JERUSALEM (AP) — Israel issued a rare warning Friday that it would intervene militarily if necessary to defend a Druze village on the Syrian side of the Golan Heights after it came under attack.
The Druze village of Hadar is aligned with the Syrian government, creating an unusual scenario if Israel does indeed deploy forces to defend it as Syria and Israel are bitter enemies.
Military spokesman Ronen Manelis said in a Facebook post that the army is "prepared and ready to assist residents of the village and prevent damage or occupation of the village out of a commitment to the Druze population."
The warning came after a suicide bombing targeted the outskirts of Hadar in the southern Syrian province of Quneitra.
An Israeli Druze lawmaker in Israel's parliament, Akram Hasson, said four of his relatives died in the attack Friday by the Fatah al-Sham Front (formerly Nusra Front), an al-Qaida-linked group fighting in Syria's civil war. He told Channel 10 TV that his clan comprises about 40 percent of the village.
He said it is "a dark day" for the Druze community both in Israel and Syria. He said 15 people were killed and 45 wounded, including civilians, in the attack on Hadar Friday.
Syrian state news agency SANA had earlier reported that least six people were killed and 21 wounded in the attack, while the Britain-based Syrian Observatory for Human Rights put the death toll at seven and said 23 people were wounded.
An Israeli man from a Druze area in Israel was lightly wounded by stray fire from across the border amid "intense fighting" in Syria, earlier in the day, the military said.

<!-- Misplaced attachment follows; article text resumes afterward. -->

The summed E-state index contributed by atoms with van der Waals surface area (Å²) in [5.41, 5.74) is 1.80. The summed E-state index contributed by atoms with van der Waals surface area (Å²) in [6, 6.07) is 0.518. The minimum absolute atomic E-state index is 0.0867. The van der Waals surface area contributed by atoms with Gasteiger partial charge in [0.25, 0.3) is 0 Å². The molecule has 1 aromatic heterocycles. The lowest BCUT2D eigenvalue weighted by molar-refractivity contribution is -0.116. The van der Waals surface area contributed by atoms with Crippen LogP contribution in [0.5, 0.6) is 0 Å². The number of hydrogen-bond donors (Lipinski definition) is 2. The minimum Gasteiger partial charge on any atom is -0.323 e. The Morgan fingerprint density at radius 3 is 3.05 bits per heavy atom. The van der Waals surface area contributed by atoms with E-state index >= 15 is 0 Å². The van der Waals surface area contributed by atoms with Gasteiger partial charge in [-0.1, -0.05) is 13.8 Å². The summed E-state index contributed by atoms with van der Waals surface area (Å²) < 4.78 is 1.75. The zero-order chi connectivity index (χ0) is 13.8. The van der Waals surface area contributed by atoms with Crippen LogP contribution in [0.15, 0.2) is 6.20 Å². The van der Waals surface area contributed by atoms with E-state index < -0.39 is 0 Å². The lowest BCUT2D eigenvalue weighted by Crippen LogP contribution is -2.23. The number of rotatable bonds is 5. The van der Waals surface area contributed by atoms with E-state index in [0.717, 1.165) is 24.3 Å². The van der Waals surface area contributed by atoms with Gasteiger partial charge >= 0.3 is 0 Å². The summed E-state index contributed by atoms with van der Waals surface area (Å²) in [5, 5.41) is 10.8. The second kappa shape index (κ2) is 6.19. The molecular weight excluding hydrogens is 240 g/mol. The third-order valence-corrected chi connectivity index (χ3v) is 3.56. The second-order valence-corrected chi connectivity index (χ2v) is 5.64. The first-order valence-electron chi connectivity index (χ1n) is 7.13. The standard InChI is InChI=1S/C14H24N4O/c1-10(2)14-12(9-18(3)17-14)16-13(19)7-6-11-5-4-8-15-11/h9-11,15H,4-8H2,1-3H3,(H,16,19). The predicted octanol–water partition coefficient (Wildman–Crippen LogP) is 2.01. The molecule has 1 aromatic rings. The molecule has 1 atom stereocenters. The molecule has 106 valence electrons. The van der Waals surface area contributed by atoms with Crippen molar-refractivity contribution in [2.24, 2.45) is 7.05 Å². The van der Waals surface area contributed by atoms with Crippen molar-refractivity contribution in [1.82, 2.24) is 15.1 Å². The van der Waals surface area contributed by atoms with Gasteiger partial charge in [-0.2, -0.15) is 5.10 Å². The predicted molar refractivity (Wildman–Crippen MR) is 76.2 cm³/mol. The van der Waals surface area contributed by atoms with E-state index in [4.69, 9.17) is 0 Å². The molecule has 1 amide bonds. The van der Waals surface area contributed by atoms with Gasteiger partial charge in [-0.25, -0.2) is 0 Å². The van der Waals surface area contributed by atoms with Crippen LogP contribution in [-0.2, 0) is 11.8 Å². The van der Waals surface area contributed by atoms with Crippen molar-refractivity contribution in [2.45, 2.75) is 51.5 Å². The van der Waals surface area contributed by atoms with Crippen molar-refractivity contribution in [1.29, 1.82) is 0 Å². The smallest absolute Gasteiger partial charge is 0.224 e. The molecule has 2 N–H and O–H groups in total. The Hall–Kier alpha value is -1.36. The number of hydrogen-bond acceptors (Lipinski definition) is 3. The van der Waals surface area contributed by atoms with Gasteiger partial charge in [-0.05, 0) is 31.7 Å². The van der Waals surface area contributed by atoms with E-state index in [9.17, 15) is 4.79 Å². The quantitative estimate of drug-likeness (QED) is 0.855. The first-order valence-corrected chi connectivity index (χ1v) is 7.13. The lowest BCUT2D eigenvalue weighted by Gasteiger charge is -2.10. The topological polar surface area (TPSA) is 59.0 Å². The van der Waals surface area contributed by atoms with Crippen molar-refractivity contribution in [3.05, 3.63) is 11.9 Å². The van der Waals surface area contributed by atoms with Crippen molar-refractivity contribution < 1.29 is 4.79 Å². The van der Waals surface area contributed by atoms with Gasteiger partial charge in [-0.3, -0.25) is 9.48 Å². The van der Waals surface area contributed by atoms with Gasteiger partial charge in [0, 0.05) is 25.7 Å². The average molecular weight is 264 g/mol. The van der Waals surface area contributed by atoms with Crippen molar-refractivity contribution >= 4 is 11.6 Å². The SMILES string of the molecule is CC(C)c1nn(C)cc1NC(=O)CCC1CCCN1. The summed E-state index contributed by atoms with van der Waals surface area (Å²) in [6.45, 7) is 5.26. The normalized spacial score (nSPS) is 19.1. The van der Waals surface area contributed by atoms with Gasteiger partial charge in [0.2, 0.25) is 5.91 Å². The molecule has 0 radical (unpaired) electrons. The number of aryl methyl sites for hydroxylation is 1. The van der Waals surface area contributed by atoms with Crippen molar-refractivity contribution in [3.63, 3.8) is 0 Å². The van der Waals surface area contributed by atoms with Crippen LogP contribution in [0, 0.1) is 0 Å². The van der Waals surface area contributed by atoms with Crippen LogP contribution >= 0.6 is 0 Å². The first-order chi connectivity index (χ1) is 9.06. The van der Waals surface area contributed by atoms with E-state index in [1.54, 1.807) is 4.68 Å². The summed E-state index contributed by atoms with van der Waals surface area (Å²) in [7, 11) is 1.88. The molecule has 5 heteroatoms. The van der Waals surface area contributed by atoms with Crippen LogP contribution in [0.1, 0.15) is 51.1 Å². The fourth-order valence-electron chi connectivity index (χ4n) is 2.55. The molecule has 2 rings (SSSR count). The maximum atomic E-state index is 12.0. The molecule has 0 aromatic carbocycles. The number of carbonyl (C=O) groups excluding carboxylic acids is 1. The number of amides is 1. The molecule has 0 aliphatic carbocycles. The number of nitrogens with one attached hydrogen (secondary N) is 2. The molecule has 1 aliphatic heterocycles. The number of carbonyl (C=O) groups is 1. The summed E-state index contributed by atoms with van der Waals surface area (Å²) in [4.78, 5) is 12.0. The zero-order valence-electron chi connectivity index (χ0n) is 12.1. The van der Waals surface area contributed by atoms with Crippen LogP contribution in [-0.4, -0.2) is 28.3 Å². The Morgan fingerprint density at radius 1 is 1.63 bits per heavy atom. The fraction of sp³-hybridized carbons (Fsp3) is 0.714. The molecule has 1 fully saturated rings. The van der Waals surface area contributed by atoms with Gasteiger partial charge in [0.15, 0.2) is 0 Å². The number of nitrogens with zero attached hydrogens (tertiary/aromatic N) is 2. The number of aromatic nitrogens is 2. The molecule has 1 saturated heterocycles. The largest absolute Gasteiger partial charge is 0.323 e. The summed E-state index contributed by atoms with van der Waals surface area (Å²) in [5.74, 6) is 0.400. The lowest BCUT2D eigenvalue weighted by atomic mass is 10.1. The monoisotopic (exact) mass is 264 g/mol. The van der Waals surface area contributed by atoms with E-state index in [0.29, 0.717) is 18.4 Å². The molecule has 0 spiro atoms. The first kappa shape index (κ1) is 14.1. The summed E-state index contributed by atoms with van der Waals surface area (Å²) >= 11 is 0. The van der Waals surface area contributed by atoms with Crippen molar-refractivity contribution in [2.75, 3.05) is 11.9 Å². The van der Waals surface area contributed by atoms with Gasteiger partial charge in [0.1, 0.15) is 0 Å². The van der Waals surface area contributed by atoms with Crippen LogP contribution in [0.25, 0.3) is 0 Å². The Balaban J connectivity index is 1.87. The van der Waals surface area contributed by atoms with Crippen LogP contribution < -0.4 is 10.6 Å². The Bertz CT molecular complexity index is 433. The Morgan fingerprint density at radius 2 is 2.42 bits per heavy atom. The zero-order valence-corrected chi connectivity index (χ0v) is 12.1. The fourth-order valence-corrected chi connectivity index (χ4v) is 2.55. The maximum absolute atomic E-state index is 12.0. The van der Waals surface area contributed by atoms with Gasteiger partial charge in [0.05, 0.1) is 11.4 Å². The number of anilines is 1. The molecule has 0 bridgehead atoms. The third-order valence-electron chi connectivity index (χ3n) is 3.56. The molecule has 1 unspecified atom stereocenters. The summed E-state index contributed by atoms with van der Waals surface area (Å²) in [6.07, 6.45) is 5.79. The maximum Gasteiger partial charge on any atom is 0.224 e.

Later, it said dozens of Druze marched to the frontier with Syria and tried to breach the security fence. The military said forces brought back some who managed to cross over.
The Druze in Israel are part of the country's Arab minority. They are full citizens of Israel and generally serve in the army. They also have a large community in Syria with many loyal to the Syrian government.
Israel has mostly stayed out of Syria's civil war that's raging near its northern border, but is believed to have carried out airstrikes on suspected weapons convoys from Syria to its archenemy Hezbollah, the Iranian-backed Lebanese Shiite militant group which has members fighting alongside Syrian government forces. Israel captured the Golan Heights from Syria in the 1967 Mideast War and the two countries remain enemies.
Speaking on a visit to London, Israeli Prime Minister Benjamin Netanyahu said "We are also guarding our borders... We are also maintaining our admiration for our Druze brothers."